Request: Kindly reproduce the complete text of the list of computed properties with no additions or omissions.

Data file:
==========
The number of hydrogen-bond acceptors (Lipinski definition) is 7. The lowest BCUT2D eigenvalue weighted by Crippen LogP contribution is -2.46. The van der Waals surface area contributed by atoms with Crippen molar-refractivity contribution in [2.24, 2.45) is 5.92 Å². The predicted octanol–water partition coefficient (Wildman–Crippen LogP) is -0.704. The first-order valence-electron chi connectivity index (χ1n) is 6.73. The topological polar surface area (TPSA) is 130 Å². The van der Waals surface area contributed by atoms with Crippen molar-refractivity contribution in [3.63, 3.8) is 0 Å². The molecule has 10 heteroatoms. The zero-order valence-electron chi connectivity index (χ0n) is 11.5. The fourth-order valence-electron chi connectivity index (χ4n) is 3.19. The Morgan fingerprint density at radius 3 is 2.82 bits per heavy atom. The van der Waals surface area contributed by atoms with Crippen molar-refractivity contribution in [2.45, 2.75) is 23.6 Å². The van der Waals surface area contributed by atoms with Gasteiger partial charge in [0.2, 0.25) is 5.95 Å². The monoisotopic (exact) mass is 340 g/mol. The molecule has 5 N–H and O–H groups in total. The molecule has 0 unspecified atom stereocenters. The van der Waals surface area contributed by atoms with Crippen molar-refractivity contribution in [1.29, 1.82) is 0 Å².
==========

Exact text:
The number of hydrogen-bond acceptors (Lipinski definition) is 7. The lowest BCUT2D eigenvalue weighted by Crippen LogP contribution is -2.46. The van der Waals surface area contributed by atoms with Crippen molar-refractivity contribution in [2.24, 2.45) is 5.92 Å². The predicted octanol–water partition coefficient (Wildman–Crippen LogP) is -0.704. The first-order valence-electron chi connectivity index (χ1n) is 6.73. The topological polar surface area (TPSA) is 130 Å². The van der Waals surface area contributed by atoms with Crippen molar-refractivity contribution in [3.63, 3.8) is 0 Å². The molecule has 10 heteroatoms. The zero-order valence-electron chi connectivity index (χ0n) is 11.5. The fourth-order valence-electron chi connectivity index (χ4n) is 3.19. The Morgan fingerprint density at radius 3 is 2.82 bits per heavy atom. The van der Waals surface area contributed by atoms with Crippen molar-refractivity contribution in [2.45, 2.75) is 23.6 Å². The van der Waals surface area contributed by atoms with Gasteiger partial charge in [0.2, 0.25) is 5.95 Å². The monoisotopic (exact) mass is 340 g/mol. The molecule has 5 N–H and O–H groups in total. The molecule has 0 unspecified atom stereocenters. The van der Waals surface area contributed by atoms with Crippen molar-refractivity contribution in [1.29, 1.82) is 0 Å².